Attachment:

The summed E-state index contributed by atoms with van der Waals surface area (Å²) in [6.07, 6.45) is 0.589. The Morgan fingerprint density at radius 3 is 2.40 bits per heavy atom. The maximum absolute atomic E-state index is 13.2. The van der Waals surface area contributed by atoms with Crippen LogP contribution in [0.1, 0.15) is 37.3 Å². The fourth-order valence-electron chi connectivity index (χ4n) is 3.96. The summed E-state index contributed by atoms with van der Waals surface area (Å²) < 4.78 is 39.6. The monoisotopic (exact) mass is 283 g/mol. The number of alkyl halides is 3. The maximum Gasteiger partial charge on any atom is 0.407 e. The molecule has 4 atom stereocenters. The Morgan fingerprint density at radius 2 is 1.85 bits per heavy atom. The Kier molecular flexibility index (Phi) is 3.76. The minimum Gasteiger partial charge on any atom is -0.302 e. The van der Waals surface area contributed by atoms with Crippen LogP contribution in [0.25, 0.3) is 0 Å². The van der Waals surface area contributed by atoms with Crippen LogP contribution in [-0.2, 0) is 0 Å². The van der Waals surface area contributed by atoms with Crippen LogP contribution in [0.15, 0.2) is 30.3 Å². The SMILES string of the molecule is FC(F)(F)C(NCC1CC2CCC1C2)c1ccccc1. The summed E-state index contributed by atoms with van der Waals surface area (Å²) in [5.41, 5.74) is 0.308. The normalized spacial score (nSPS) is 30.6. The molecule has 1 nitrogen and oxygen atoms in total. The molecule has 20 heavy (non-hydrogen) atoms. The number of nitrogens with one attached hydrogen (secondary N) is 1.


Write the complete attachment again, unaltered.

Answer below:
The summed E-state index contributed by atoms with van der Waals surface area (Å²) in [6.07, 6.45) is 0.589. The Morgan fingerprint density at radius 3 is 2.40 bits per heavy atom. The maximum absolute atomic E-state index is 13.2. The van der Waals surface area contributed by atoms with Crippen LogP contribution in [0.1, 0.15) is 37.3 Å². The fourth-order valence-electron chi connectivity index (χ4n) is 3.96. The summed E-state index contributed by atoms with van der Waals surface area (Å²) < 4.78 is 39.6. The monoisotopic (exact) mass is 283 g/mol. The number of alkyl halides is 3. The maximum Gasteiger partial charge on any atom is 0.407 e. The molecule has 4 atom stereocenters. The Morgan fingerprint density at radius 2 is 1.85 bits per heavy atom. The Kier molecular flexibility index (Phi) is 3.76. The minimum Gasteiger partial charge on any atom is -0.302 e. The van der Waals surface area contributed by atoms with Crippen LogP contribution in [0.25, 0.3) is 0 Å². The van der Waals surface area contributed by atoms with Crippen LogP contribution in [-0.2, 0) is 0 Å². The van der Waals surface area contributed by atoms with Crippen LogP contribution in [0.15, 0.2) is 30.3 Å². The SMILES string of the molecule is FC(F)(F)C(NCC1CC2CCC1C2)c1ccccc1. The summed E-state index contributed by atoms with van der Waals surface area (Å²) in [5.41, 5.74) is 0.308. The normalized spacial score (nSPS) is 30.6. The molecule has 1 nitrogen and oxygen atoms in total. The molecule has 20 heavy (non-hydrogen) atoms. The number of nitrogens with one attached hydrogen (secondary N) is 1.